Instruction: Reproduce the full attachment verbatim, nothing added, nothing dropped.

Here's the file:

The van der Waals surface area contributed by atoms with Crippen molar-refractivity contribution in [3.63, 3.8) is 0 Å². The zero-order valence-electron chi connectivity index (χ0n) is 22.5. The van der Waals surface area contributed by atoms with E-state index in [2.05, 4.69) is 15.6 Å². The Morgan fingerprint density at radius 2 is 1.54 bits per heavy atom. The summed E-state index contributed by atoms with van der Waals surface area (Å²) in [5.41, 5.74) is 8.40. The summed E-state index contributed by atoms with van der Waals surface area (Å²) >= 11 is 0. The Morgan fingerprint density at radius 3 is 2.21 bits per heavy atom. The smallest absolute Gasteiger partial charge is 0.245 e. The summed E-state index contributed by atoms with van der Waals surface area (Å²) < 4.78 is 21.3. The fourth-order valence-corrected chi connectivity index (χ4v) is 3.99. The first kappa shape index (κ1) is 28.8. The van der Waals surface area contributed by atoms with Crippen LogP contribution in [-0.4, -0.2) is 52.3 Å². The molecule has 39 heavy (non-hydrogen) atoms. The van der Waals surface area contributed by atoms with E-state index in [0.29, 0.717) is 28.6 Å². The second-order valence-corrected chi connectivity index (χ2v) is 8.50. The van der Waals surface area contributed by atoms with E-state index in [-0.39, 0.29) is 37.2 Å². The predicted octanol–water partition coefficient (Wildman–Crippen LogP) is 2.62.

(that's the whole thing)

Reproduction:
The van der Waals surface area contributed by atoms with Crippen molar-refractivity contribution in [3.63, 3.8) is 0 Å². The zero-order valence-electron chi connectivity index (χ0n) is 22.5. The van der Waals surface area contributed by atoms with E-state index in [2.05, 4.69) is 15.6 Å². The Morgan fingerprint density at radius 2 is 1.54 bits per heavy atom. The summed E-state index contributed by atoms with van der Waals surface area (Å²) in [5.41, 5.74) is 8.40. The summed E-state index contributed by atoms with van der Waals surface area (Å²) >= 11 is 0. The Morgan fingerprint density at radius 3 is 2.21 bits per heavy atom. The smallest absolute Gasteiger partial charge is 0.245 e. The summed E-state index contributed by atoms with van der Waals surface area (Å²) < 4.78 is 21.3. The fourth-order valence-corrected chi connectivity index (χ4v) is 3.99. The first kappa shape index (κ1) is 28.8. The van der Waals surface area contributed by atoms with Crippen LogP contribution in [-0.4, -0.2) is 52.3 Å². The molecule has 39 heavy (non-hydrogen) atoms. The van der Waals surface area contributed by atoms with E-state index in [0.29, 0.717) is 28.6 Å². The second-order valence-corrected chi connectivity index (χ2v) is 8.50. The van der Waals surface area contributed by atoms with E-state index in [-0.39, 0.29) is 37.2 Å². The predicted octanol–water partition coefficient (Wildman–Crippen LogP) is 2.62.